Monday, February 28, 2005

Idea for the future: Ruralization

The UNplanning Journal is going to try and balance the subject matter between a discussion of our problems and an introduction of some potential solutions. Spending too much time dwelling on our problems without offering solutions can lead to a feeling of despair. One such positive idea worthy of discussion is ruralization.
This idea, discussed by Folke Günther from the Dept. of Systems Ecology, Stockholm University suggests the slow dismantling of larger settlements over time in favor of numerous individual settlements of around two hundred individuals in population. These settlements, called Eco-units, would be pretty close to self sufficient in food supply in order to keep the nutrient flow and energy consumption as localized as possible.
Navigate to image Eco-Unit:

This settlement type would result in nutrient flow localization and reduced energy consumption since the vast majority of the agricultural production would be consumed where it was produced, resulting in no transportation energy expenditures and little need for industrial scale agriculture, since the local fields are sustaining around two hundred, not a global market place. Community Solution put forward a similar idea called Agraria. Though their description does not identify a target population, it appears to be similar in scale to what Gunther proposes.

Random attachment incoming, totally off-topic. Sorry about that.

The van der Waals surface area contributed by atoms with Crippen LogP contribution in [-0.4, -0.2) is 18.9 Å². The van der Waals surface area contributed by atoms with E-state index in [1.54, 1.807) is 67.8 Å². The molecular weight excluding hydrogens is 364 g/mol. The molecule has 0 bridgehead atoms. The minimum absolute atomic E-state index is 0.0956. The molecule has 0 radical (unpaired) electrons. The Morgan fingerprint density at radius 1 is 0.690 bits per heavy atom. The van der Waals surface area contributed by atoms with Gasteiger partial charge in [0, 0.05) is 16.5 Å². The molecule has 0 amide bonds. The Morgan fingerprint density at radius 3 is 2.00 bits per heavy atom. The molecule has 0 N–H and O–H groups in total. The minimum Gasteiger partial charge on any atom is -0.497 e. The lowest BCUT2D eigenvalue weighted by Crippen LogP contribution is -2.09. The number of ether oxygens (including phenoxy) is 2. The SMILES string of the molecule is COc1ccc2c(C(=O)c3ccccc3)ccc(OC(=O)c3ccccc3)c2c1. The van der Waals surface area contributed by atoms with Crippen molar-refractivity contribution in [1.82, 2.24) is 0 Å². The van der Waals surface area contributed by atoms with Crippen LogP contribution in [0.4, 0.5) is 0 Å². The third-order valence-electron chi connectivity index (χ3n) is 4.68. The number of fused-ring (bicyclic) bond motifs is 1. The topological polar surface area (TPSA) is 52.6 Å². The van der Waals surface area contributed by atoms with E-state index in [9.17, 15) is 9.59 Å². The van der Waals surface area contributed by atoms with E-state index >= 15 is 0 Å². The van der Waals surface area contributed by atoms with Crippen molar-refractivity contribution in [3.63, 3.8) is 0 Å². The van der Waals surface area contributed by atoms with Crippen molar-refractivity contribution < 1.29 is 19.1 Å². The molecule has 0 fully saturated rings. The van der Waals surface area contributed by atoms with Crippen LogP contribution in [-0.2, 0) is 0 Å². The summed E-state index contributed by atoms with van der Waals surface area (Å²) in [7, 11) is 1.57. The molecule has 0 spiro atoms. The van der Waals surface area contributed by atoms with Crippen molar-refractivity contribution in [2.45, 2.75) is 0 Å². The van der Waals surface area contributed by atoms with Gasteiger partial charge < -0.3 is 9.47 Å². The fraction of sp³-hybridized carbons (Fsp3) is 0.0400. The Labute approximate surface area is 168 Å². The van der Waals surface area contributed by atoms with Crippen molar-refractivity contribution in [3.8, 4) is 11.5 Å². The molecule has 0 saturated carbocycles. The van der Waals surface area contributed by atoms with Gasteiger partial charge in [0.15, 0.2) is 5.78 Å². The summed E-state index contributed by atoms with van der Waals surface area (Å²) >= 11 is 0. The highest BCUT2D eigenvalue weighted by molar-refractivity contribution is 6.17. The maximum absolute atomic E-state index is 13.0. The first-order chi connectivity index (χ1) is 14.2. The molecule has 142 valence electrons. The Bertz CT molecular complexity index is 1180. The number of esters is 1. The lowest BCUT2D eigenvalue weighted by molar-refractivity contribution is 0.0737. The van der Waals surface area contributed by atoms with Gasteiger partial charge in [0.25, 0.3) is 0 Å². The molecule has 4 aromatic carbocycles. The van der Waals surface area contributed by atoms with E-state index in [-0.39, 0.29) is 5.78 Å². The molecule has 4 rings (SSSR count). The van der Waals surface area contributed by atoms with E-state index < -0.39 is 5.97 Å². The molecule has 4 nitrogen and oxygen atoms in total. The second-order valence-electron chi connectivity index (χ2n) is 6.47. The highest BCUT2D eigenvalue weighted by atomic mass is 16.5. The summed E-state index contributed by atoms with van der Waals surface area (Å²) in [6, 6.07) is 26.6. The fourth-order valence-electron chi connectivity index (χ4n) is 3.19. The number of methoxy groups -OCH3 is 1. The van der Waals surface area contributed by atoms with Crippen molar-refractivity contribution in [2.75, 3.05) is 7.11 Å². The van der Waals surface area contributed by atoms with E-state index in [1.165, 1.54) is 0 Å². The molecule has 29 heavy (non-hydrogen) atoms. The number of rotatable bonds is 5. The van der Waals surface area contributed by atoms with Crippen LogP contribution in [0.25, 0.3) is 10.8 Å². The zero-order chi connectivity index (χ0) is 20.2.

These ideas are not only sound, they may represent the only way to maintain some semblance of civilization as available energy decreases. As discussed here in the “Our Agriculture Future” posting and in full detail elsewhere on the Internet, Industrialized Agriculture is not a sustainable enterprise. It is heavily dependent on vast quantities of energy to turn crops into food and results in a linear flow in nutrients from the fields to the cities. The further away those cities are from their food supplies, the worse the energy and nutrient equations will be. By depopulating the large urban areas and increasing the number of self-sufficient rural settlements, we can significantly reduce the amount of energy required to sustain our existence. With intelligent planning, these rural settlements could be arranged on existing or newly constructed transportation links, permitting easy travel between the individual communities and the remainder of the urban area. The urban area itself would be made over, incorporating areas within the former city for agricultural production for its own needs.